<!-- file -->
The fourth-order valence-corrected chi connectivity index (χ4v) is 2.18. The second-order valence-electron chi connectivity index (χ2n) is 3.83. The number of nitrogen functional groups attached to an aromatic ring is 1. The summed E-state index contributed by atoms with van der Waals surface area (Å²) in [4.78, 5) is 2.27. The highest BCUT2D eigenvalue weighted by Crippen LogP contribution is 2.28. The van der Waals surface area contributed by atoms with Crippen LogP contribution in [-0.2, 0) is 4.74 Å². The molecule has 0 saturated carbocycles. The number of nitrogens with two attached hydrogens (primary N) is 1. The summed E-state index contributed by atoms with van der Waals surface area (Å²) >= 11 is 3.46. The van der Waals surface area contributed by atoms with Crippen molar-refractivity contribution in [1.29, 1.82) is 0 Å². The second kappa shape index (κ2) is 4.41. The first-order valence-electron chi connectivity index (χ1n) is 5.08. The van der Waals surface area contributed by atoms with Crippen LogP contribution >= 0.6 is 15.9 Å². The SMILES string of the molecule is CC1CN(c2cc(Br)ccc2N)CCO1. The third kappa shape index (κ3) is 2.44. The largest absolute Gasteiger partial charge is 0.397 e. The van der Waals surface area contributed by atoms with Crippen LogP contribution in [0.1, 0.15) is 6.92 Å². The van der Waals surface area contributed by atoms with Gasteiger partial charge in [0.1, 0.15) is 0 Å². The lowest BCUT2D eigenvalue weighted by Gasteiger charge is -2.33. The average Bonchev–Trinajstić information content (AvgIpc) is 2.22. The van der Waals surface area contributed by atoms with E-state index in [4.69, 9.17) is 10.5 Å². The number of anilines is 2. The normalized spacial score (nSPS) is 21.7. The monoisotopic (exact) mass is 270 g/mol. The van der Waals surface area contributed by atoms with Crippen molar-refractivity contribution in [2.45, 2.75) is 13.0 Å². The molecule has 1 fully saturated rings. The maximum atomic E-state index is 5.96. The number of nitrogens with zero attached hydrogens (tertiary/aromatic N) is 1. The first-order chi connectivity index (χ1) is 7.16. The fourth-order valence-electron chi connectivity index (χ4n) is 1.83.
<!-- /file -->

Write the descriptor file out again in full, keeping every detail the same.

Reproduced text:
The fourth-order valence-corrected chi connectivity index (χ4v) is 2.18. The second-order valence-electron chi connectivity index (χ2n) is 3.83. The number of nitrogen functional groups attached to an aromatic ring is 1. The summed E-state index contributed by atoms with van der Waals surface area (Å²) in [4.78, 5) is 2.27. The highest BCUT2D eigenvalue weighted by Crippen LogP contribution is 2.28. The van der Waals surface area contributed by atoms with Crippen LogP contribution in [-0.2, 0) is 4.74 Å². The molecule has 0 saturated carbocycles. The number of nitrogens with two attached hydrogens (primary N) is 1. The summed E-state index contributed by atoms with van der Waals surface area (Å²) >= 11 is 3.46. The van der Waals surface area contributed by atoms with Crippen molar-refractivity contribution in [1.29, 1.82) is 0 Å². The second kappa shape index (κ2) is 4.41. The first-order valence-electron chi connectivity index (χ1n) is 5.08. The van der Waals surface area contributed by atoms with Crippen LogP contribution >= 0.6 is 15.9 Å². The SMILES string of the molecule is CC1CN(c2cc(Br)ccc2N)CCO1. The third kappa shape index (κ3) is 2.44. The largest absolute Gasteiger partial charge is 0.397 e. The van der Waals surface area contributed by atoms with Crippen LogP contribution in [0.1, 0.15) is 6.92 Å². The van der Waals surface area contributed by atoms with Gasteiger partial charge in [0.1, 0.15) is 0 Å². The lowest BCUT2D eigenvalue weighted by Gasteiger charge is -2.33. The average Bonchev–Trinajstić information content (AvgIpc) is 2.22. The van der Waals surface area contributed by atoms with E-state index in [4.69, 9.17) is 10.5 Å². The number of anilines is 2. The normalized spacial score (nSPS) is 21.7. The monoisotopic (exact) mass is 270 g/mol. The van der Waals surface area contributed by atoms with Crippen molar-refractivity contribution in [2.45, 2.75) is 13.0 Å². The molecule has 1 fully saturated rings. The maximum atomic E-state index is 5.96. The number of nitrogens with zero attached hydrogens (tertiary/aromatic N) is 1. The first-order chi connectivity index (χ1) is 7.16. The fourth-order valence-electron chi connectivity index (χ4n) is 1.83.